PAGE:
10 I ū/ν, is plotted against log 0 (ν,y/ν), the alue A can be obtained, A = This equation is considered applicable only in the neighbourhood o the wall rom the iewpoint o its deriation. In additional, Prandtl separately deried through experiment the ollowing equation o an exponential unction as the elocity distribution o a turbulent low in a circular pipe as shown in beow Figure : n changes according to Re, and is 7 when Re = * 0 5. Since many cases are generally or lows in this neighbourhood, the equation where n = 7 is requently used. Losses By pipe Friction Let us study the low in the region where the elocity distribution is ully deeloped ater passing through the inlet region as shown below. I a luid is lowing in the round pipe o diameter d at the aerage low elocity, let the pressures at two points distance L apart be p and p respectiely. The relationship between the elocity u and the loss head h = ( p  p ) /pg For the laminar low, the loss head h is proportional to the low elocity while or the turbulent low, it turns out to be proportional to.75. The loss head is expressed by the ollowing equation as shown in this equation : This equation is called the DarcyWeisbach equation', and the coeicient is called the riction coeicient o the pipe.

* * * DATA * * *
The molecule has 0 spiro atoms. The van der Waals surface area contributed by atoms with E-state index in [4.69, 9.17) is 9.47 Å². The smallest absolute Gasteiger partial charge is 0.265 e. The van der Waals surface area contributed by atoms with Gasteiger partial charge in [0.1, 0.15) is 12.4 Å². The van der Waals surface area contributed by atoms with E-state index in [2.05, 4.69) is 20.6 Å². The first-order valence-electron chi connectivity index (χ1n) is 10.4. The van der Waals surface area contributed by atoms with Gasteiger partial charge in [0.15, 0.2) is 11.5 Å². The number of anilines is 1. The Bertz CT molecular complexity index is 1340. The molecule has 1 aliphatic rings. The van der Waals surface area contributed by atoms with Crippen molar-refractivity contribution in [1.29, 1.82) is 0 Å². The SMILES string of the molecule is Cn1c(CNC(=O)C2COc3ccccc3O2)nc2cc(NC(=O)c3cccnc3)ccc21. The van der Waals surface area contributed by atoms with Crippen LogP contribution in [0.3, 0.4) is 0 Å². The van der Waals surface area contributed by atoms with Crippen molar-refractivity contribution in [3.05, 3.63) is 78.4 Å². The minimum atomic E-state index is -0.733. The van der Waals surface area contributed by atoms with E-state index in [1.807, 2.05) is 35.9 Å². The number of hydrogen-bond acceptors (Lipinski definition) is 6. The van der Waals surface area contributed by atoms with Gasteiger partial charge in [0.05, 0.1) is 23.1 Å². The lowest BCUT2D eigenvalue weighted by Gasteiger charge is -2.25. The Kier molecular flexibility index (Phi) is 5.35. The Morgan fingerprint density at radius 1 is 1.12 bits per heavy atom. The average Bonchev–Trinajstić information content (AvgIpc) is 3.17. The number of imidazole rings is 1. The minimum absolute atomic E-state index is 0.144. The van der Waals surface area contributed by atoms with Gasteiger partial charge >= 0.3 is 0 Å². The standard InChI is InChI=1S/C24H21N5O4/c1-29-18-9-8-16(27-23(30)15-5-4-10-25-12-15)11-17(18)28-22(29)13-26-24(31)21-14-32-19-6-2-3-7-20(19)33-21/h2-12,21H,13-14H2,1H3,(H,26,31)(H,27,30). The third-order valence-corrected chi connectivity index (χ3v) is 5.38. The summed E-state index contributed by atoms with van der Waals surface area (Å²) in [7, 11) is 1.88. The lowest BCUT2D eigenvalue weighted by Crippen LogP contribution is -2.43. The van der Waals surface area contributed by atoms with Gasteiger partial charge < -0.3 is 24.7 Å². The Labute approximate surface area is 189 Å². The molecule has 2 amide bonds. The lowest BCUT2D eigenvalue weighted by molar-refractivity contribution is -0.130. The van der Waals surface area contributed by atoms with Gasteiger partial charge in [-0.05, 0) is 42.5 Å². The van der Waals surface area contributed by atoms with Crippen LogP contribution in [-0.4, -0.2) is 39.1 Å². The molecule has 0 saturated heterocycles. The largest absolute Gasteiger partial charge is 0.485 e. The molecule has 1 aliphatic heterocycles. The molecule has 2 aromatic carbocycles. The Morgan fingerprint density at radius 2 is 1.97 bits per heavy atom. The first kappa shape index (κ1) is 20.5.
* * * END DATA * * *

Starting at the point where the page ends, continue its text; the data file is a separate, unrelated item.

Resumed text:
11 Pipe rictional loss Relationship between low elocity and loss head Laminar low In this case the equations and = No eect o wall roughness is seen. The reason is probably that the low turbulence caused by the wall ace coarseness is limited to a region near the wall ace because the elocity and thereore inertia are small, while iscous eects are large in such a laminar region. Turbulent low generally aries according to Reynolds number and the pipe wall roughness. Smooth circular pipe The roughness is inside the iscous sub layer i the height ε o wall ace ruggedness is In the case o a smooth pipe, the ollowing equations hae been deeloped: R e Rough circular pipe I wheneer Re > 900(ε/d), it turns out that